Life Health & Wellbeing

Tuesday 20 August 2019

Why keeping secrets is bad for your health

Clinical psychologist Linda Blair explores the impact keeping secrets can have on our health

"On average, each of us is carrying 13 secrets at any one time."

Do you want to know a secret? It’s surprising how many secrets we all have — and how few of us actually keep them.

Michael Slepian and colleagues at Columbia recently conducted a series of studies looking at the effect that secrecy has on us. They began by asking more than 1,000 adults from 29 countries to disclose their inner-most secrets.

Using this data, they created 38 categories of secret, the most common relating to sexual behaviour, romantic desire for someone other than one’s partner and/or engaging in infidelity, lying, theft and violating trust. They also found that, on average, each of us is carrying 13 secrets at any one time.

In a second set of studies, they asked participants about the impact that secrecy has on their well-being and on the quality of their relationships. Somewhat to their surprise, the researchers found that concealing information when in the presence of another person doesn’t particularly affect well-being.

Instead, the most damaging aspect of secrecy is the effect it has on concentration and mood generally, whether or not others are present. The more often participants thought about their secrets, particularly those that made them feel guilty or ashamed, the worse they felt about themselves.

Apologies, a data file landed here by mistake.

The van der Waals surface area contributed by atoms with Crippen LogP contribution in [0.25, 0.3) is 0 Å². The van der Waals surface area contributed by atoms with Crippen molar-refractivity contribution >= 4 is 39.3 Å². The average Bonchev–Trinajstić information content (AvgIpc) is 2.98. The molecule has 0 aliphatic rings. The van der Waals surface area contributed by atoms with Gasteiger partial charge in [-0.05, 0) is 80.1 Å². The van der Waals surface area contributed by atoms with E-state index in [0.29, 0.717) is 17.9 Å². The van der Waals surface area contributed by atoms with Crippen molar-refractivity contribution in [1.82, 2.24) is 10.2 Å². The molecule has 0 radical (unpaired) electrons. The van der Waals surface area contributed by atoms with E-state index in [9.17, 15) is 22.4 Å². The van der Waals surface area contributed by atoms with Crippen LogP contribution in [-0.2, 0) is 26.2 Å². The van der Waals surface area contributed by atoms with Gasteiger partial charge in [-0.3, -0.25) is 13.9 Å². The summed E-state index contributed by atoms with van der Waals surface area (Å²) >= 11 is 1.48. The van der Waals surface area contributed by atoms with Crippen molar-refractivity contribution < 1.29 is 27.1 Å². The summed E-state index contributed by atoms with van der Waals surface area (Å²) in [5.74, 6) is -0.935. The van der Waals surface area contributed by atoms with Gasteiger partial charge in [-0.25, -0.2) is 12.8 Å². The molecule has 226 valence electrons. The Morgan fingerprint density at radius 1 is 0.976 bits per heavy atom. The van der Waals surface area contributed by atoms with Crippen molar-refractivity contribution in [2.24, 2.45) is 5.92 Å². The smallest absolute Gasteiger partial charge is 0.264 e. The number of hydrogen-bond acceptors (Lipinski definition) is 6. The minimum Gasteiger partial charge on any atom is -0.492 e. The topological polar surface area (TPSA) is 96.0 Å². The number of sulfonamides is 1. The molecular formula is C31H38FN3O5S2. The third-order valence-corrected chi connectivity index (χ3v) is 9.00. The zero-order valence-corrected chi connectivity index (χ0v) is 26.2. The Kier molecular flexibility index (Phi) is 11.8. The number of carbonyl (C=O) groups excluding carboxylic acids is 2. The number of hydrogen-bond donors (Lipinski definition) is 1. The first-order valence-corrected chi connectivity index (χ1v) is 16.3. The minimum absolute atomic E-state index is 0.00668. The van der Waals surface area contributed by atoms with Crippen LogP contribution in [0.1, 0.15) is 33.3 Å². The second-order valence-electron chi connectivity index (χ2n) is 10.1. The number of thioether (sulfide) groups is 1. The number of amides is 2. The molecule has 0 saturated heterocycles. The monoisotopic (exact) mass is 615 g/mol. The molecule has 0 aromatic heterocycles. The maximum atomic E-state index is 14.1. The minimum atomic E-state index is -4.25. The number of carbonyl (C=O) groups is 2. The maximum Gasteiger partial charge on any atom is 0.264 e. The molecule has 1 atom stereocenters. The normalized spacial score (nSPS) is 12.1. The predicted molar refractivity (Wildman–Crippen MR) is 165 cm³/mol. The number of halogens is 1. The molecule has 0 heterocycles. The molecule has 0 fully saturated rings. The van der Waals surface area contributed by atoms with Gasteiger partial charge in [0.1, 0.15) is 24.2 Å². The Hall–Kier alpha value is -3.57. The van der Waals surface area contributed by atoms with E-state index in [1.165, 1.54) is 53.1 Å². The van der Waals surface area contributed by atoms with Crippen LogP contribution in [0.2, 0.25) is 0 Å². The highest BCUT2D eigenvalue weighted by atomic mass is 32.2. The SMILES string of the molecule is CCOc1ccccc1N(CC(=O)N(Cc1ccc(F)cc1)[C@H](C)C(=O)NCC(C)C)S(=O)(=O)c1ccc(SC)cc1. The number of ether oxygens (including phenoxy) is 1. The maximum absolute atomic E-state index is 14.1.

Slepian’s studies also confirmed that people reported thinking about their secrets at least twice as often when alone as they did when withholding them in the presence of others. Thus the problem with secrets is not that it’s hard to keep them to ourselves; rather, that holding onto them makes us feel bad.

Tom Frijns and colleagues at Utrecht University surveyed 790 Dutch adolescents: those who kept secrets to themselves were more likely to report physical complaints, lowered mood, greater loneliness and higher rates of delinquency than those who shared their secrets with either a best friend or a parent.

And Justin Lehmiller at Colorado State University found couples who kept their relationship secret from others had poorer physical and psychological health, and were less committed to their partner.

Holding on to our secrets appears to make us less happy, less healthy and lonelier, too. It’s best, therefore, to avoid secrecy and try to be honest and open whenever possible. I have written before about how to unburden yourself of a troublesome secret as benignly as possible.

But sometimes — in certain professions, for example — it’s necessary to keep secrets. If that’s the case for you, what can you do to minimise the impact on your health and well-being?

Learn calming distraction techniques such as mindfulness or meditation. Practice them daily.

Prioritise time for activities that create ‘flow’, those that challenge and engage you fully. Not only is this health-giving in itself, it means there will be less time to think about the secrets you must keep.


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